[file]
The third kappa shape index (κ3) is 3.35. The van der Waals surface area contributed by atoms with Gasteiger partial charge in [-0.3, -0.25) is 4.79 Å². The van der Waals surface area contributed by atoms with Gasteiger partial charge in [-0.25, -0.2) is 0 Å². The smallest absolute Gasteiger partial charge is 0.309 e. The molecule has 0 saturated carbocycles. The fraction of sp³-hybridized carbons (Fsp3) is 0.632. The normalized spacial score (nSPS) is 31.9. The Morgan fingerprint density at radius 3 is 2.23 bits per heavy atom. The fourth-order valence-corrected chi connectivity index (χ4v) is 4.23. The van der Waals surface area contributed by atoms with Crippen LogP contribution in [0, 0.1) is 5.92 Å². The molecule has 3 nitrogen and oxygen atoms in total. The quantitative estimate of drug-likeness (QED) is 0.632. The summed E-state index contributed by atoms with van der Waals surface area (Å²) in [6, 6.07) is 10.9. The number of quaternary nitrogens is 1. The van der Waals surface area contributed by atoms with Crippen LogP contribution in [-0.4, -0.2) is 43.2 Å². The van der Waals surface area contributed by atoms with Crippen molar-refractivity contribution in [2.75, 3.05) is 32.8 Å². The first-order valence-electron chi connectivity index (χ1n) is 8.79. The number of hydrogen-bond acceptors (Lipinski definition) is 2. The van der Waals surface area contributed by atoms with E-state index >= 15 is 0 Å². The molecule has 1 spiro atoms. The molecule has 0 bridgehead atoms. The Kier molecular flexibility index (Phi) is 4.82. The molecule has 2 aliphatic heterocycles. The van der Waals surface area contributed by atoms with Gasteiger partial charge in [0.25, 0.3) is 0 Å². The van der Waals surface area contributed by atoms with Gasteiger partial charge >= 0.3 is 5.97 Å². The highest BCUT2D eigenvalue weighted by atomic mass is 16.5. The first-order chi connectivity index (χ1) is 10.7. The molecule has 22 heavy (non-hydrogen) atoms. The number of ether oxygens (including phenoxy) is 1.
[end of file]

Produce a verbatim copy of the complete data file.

The third kappa shape index (κ3) is 3.35. The van der Waals surface area contributed by atoms with Gasteiger partial charge in [-0.3, -0.25) is 4.79 Å². The van der Waals surface area contributed by atoms with Gasteiger partial charge in [-0.25, -0.2) is 0 Å². The smallest absolute Gasteiger partial charge is 0.309 e. The molecule has 0 saturated carbocycles. The fraction of sp³-hybridized carbons (Fsp3) is 0.632. The normalized spacial score (nSPS) is 31.9. The Morgan fingerprint density at radius 3 is 2.23 bits per heavy atom. The fourth-order valence-corrected chi connectivity index (χ4v) is 4.23. The van der Waals surface area contributed by atoms with Crippen LogP contribution in [0, 0.1) is 5.92 Å². The molecule has 3 nitrogen and oxygen atoms in total. The quantitative estimate of drug-likeness (QED) is 0.632. The summed E-state index contributed by atoms with van der Waals surface area (Å²) in [6, 6.07) is 10.9. The number of quaternary nitrogens is 1. The van der Waals surface area contributed by atoms with Crippen LogP contribution in [-0.4, -0.2) is 43.2 Å². The van der Waals surface area contributed by atoms with Crippen molar-refractivity contribution in [2.75, 3.05) is 32.8 Å². The first-order valence-electron chi connectivity index (χ1n) is 8.79. The number of hydrogen-bond acceptors (Lipinski definition) is 2. The van der Waals surface area contributed by atoms with E-state index >= 15 is 0 Å². The molecule has 1 spiro atoms. The molecule has 0 bridgehead atoms. The Kier molecular flexibility index (Phi) is 4.82. The molecule has 2 aliphatic heterocycles. The van der Waals surface area contributed by atoms with Gasteiger partial charge in [0.25, 0.3) is 0 Å². The van der Waals surface area contributed by atoms with Gasteiger partial charge >= 0.3 is 5.97 Å². The highest BCUT2D eigenvalue weighted by atomic mass is 16.5. The first-order chi connectivity index (χ1) is 10.7. The molecule has 22 heavy (non-hydrogen) atoms. The number of ether oxygens (including phenoxy) is 1.